September 25, 2009 in Uncategorized by northcoastNOW
SHEFFIELD LAKE - Plans for the Sheffield Lake Town Center have moved a step closer to reality with word that the city has reached an agreement with a developer for the project.
Mayor John Piskura said he will ask City Council to approve legislation during a special meeting at 7 p.m. Monday that officially approves a memorandum of understanding between the city and North Coast Capital Partners LLC.
The Lakewood real estate management and development firm will work with current and future tenants for the planned 21-acre site offering 170,000 square feet of retail space in eight buildings.
Piskura said the memorandum of understanding acts as a pre-development agreement that will be followed by a permanent contract.
“The letter of understanding clarifies what the city wants to do, what our intentions are with the property and what the developer’s intentions are over the next 12 months,” he said.
A more comprehensive contractual agreement would be negotiated between the city and the Lakewood-based developer before construction begins on new buildings.
Thomas A. Barrett, managing member for North Coast Capital Partners, said preliminary plans submitted to the city call for “a mix of well-known” retail stores, offices, restaurants and medical facilities.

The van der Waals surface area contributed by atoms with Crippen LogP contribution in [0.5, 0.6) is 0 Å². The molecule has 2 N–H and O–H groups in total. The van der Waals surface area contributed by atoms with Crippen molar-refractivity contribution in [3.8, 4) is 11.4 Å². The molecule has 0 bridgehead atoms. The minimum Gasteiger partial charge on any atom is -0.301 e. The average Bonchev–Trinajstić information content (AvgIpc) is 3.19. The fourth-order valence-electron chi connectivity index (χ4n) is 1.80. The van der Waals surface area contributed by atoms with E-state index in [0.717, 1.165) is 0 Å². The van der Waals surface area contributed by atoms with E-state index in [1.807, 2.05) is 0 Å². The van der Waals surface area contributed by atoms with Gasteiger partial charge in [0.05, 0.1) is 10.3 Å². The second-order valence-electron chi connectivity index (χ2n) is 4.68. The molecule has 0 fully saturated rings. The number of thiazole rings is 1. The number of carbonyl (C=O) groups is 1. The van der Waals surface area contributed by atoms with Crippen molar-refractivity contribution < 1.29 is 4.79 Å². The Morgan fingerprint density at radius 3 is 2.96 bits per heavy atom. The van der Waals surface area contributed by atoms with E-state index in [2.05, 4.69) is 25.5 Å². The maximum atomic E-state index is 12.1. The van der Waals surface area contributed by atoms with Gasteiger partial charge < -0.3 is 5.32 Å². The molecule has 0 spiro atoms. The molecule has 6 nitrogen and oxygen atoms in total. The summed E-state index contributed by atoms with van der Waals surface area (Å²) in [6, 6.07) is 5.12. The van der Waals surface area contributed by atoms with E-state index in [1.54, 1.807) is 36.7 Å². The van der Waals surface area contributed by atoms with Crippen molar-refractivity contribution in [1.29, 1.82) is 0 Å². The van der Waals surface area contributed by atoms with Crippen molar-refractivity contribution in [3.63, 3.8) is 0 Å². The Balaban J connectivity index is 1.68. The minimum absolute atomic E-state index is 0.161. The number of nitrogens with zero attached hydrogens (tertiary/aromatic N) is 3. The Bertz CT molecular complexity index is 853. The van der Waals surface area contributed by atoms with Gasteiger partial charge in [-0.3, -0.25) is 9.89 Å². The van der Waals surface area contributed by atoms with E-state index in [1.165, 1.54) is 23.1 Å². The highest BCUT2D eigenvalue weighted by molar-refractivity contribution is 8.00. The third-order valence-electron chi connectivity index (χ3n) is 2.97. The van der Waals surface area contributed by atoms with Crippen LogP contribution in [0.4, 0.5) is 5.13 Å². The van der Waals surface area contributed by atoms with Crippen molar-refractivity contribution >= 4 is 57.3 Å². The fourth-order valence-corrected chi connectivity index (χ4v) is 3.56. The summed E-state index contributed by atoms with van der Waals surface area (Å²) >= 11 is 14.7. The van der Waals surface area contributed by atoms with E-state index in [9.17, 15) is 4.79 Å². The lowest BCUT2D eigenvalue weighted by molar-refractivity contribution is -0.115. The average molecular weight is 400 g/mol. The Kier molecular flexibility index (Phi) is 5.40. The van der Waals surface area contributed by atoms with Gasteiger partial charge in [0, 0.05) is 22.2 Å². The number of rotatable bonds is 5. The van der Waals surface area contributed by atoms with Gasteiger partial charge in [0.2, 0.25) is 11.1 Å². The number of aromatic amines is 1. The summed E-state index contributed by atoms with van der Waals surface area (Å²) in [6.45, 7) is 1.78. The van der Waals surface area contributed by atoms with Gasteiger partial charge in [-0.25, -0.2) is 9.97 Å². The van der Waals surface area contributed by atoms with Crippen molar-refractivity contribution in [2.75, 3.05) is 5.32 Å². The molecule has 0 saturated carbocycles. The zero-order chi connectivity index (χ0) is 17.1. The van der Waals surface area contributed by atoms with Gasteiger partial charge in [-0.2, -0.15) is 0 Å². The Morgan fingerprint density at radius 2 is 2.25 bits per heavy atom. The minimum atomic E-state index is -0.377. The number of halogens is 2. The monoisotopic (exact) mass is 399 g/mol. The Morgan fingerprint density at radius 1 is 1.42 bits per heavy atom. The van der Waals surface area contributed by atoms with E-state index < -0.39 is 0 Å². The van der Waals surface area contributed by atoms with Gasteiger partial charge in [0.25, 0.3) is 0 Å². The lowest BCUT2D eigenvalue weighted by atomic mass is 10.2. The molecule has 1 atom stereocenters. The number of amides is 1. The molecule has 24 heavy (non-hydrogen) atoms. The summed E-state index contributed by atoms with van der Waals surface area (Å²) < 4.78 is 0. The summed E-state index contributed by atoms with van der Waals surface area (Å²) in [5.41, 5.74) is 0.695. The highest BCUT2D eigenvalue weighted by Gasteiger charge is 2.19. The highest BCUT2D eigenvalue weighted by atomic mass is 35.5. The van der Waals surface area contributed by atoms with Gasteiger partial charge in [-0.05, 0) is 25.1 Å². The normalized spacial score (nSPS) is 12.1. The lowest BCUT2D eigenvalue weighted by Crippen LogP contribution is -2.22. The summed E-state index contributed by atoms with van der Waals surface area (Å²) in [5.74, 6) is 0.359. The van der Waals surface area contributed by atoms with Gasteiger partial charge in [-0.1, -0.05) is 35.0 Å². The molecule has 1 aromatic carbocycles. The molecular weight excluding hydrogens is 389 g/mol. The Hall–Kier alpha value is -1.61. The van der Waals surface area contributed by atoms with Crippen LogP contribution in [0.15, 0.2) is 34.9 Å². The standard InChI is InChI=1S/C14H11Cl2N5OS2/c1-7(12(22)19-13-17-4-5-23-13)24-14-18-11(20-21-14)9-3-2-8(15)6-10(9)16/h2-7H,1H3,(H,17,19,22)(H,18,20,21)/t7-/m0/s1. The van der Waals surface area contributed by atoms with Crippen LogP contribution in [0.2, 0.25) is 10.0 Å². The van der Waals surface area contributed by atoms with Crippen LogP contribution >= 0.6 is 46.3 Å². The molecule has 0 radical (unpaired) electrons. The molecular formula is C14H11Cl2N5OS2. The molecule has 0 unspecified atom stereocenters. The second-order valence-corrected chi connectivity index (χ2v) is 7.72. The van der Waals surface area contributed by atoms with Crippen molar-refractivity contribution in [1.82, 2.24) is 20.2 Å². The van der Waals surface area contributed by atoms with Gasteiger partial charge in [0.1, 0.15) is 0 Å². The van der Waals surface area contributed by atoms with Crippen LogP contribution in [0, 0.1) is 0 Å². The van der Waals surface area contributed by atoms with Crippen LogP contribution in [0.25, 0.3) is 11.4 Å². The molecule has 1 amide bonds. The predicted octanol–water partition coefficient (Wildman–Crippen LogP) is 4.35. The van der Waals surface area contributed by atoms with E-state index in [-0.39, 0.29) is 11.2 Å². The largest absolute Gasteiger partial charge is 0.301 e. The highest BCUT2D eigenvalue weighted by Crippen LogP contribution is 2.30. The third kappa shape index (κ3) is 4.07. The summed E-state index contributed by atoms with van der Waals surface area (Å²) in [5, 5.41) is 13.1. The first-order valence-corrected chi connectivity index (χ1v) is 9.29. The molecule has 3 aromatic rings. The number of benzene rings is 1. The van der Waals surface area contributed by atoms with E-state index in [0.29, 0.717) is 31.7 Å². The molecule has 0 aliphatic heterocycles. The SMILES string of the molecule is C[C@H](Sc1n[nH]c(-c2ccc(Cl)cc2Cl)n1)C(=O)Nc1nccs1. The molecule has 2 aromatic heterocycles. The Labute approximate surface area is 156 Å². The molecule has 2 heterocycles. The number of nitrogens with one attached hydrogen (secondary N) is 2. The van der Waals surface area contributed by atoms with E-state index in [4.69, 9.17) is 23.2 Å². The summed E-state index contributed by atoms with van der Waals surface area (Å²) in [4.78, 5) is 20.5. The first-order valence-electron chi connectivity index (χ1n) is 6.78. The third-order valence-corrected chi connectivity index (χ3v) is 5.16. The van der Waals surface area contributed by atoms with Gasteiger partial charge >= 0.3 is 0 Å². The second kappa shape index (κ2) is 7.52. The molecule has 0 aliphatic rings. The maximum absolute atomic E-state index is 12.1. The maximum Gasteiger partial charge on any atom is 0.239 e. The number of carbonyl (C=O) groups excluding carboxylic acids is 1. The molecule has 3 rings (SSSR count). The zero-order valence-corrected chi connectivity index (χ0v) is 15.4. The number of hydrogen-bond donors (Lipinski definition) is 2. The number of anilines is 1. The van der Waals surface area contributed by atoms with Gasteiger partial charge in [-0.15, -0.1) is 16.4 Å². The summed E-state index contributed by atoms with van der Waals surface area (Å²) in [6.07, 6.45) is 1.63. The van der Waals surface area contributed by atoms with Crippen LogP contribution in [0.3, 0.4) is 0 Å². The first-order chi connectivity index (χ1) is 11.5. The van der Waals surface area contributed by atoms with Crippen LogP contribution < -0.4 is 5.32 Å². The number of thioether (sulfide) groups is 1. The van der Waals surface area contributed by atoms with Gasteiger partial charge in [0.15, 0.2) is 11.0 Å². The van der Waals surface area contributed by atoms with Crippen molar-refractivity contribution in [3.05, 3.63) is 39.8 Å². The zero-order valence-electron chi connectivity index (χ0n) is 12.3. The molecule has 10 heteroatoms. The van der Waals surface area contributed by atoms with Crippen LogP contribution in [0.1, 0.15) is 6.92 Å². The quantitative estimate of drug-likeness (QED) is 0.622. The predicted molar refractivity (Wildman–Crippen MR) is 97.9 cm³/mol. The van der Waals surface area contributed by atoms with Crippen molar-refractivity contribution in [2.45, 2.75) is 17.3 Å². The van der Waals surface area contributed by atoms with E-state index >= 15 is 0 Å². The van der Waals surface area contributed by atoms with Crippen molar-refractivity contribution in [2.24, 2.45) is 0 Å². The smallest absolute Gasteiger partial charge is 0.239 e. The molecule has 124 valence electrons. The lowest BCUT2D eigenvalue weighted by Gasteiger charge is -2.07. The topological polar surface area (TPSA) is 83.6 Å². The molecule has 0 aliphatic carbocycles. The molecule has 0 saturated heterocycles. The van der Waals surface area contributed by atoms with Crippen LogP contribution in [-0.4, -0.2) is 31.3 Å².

He declined to name prospective tenants.
Barrett said the new center also will highlight the green energy to be used and green spaces will be incorporated as part of the project.
“It should prove to be a valuable asset to the community and the region at large,” Barrett said.
The memorandum of understanding also calls for the city to give the Lakewood firm an option to buy all of the land, buildings and existing leases for $3.5 million.
Plans for the center are being developed by Larsen Architects of Lakewood.
North Coast Capital Partners owns and manages more than 350 apartment complexes across Northeast Ohio.
Built in 1958 as the Shoreway Shopping Center, the retail strip on Lake Road prospered for years before falling into gradual decline as tenants left and thriving businesses became harder and harder to sustain in the center.
The city purchased the shopping center in 2008 and quickly moved to secure a five-year lease with Apples supermarket as a replacement for the Giant Eagle store that vacated the center, leaving the city without a major food retailer.
Plans call for the old shopping center’s demolished buildings to be replaced with eco-friendly buildings powered by green energy sources offering geothermal heating, solar panels and wind turbines. A pair of 45-foot-tall wind turbines installed on Lake Road in June is expected to power the re-developed shopping center’s lights.
Contact Steve Fogarty at 329-7146 or email@example.com.
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